Bullying / Harassment

 

The terms bullying and harassment and victimisation are often used interchangeably.  Bullying currently has no legal definition in the UK, but is generally seen as offensive, intimidating, malicious or insulting behaviour, an abuse or misuse of power through means intended to undermine or injure the recipient in some way. Bullying is unwelcome and unwarranted. In a workplace, it often takes place when a more senior person is bullying someone in a more junior position. It is mainly seen as intimidating or offensive. A legal claim for bullying would generally come under legislation for harassment. 

Harassment generally means that someone is suffering because of someone else’s unwelcome conduct on grounds such as age, race, gender, nationality or religion, which humiliates or demeans the victim. Bullying and harassment is not only face to face, it can also take place via emails, and other forms of communication.

Commonly claims for bullying, harassment or victimisation will be linked to discriminatory grounds - such as sex or race.  In many cases workers will claim they are being victimised because they have sought to assert their rights under discrimination legislation (making what is known as a "protected act" and being subject to a detriment as a result), but the right not to be victimised is wider than that and covers workers who make claims for whistleblowing, raise health and safety issues or who take time off work to accompany a felllow worker in a disciplinary or grievance procedure and are subject to a detriment, amongst other categories.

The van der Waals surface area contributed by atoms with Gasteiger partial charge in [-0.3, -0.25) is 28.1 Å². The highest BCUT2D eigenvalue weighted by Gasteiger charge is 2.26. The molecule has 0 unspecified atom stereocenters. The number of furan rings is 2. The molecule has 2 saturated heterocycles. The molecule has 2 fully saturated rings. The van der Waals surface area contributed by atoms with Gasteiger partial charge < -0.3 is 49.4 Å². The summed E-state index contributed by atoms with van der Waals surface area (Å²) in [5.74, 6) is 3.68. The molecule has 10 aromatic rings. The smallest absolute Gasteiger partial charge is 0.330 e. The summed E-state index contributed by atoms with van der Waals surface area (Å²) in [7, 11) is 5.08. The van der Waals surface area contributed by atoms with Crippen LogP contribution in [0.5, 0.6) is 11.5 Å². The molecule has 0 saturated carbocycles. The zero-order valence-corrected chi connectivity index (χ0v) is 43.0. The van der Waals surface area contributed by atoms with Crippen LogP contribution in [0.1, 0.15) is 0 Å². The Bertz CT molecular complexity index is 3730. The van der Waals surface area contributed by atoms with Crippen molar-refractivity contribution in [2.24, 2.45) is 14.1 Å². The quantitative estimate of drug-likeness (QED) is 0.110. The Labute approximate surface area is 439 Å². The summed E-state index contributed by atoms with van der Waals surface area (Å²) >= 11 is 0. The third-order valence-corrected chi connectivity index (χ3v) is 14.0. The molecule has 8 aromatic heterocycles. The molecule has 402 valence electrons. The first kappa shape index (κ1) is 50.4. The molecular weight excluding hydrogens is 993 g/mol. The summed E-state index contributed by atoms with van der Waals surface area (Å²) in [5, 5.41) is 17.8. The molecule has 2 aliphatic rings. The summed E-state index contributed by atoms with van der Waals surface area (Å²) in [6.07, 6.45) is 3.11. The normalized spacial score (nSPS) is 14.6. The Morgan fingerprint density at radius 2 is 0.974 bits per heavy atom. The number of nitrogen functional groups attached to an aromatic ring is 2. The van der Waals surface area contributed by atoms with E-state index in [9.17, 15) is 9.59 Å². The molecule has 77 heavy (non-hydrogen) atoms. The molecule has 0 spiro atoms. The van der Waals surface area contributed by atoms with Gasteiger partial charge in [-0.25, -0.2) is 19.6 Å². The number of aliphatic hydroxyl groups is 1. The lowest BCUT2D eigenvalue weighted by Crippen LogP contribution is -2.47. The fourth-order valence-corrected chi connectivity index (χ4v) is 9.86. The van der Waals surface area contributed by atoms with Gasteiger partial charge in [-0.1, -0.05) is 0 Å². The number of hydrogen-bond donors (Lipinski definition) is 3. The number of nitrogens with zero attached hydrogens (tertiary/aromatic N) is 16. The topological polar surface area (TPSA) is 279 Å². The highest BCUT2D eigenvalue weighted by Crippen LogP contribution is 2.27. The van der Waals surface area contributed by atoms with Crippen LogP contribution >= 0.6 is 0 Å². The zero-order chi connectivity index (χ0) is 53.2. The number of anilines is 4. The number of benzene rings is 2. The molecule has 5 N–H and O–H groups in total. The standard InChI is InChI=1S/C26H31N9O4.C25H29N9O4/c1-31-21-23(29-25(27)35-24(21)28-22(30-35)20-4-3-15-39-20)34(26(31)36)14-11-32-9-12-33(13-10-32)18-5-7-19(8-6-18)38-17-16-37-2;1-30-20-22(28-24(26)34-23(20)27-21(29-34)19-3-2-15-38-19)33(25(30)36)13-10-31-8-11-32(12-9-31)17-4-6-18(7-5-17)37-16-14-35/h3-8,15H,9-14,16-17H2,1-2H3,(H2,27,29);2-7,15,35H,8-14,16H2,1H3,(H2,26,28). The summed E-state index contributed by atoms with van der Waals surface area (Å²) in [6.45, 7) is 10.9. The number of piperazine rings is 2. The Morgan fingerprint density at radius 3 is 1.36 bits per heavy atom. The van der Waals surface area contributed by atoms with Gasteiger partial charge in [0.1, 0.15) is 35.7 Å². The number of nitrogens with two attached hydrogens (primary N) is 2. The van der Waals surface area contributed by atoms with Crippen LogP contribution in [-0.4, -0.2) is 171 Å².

In addition to claims under specific employment legislation,  an employee who is suffering from bullying or harassment may be able to bring a claim for breach of contract, because of breach of an implied term in their contract of employment.  The three most relevant in this context are (i) the term of mutual trust and confidence (ii) the employer will provide a safe system of work and (iii) an implied term following the case of Waters v Commissioner of the Metropolitan Police [2000] that "the employer shall render reasonable support to an employee to ensure that the employee can carry out the duties of his job without harassment and disruption by fellow workers".

A worker who has been the victim  of at least two incidents of bullying behaviour at work could also bring a claim under the Protection from Harassment Act 1997  against the employer for failing to prevent it.  The Claimant has to show that the behaviour caused them anxiety or distress and would bring the claim in the civil courts. 

We regularly advise on these difficult issues and will always treat you with sensitivity.  Please call if we can help you on 0207 464 8433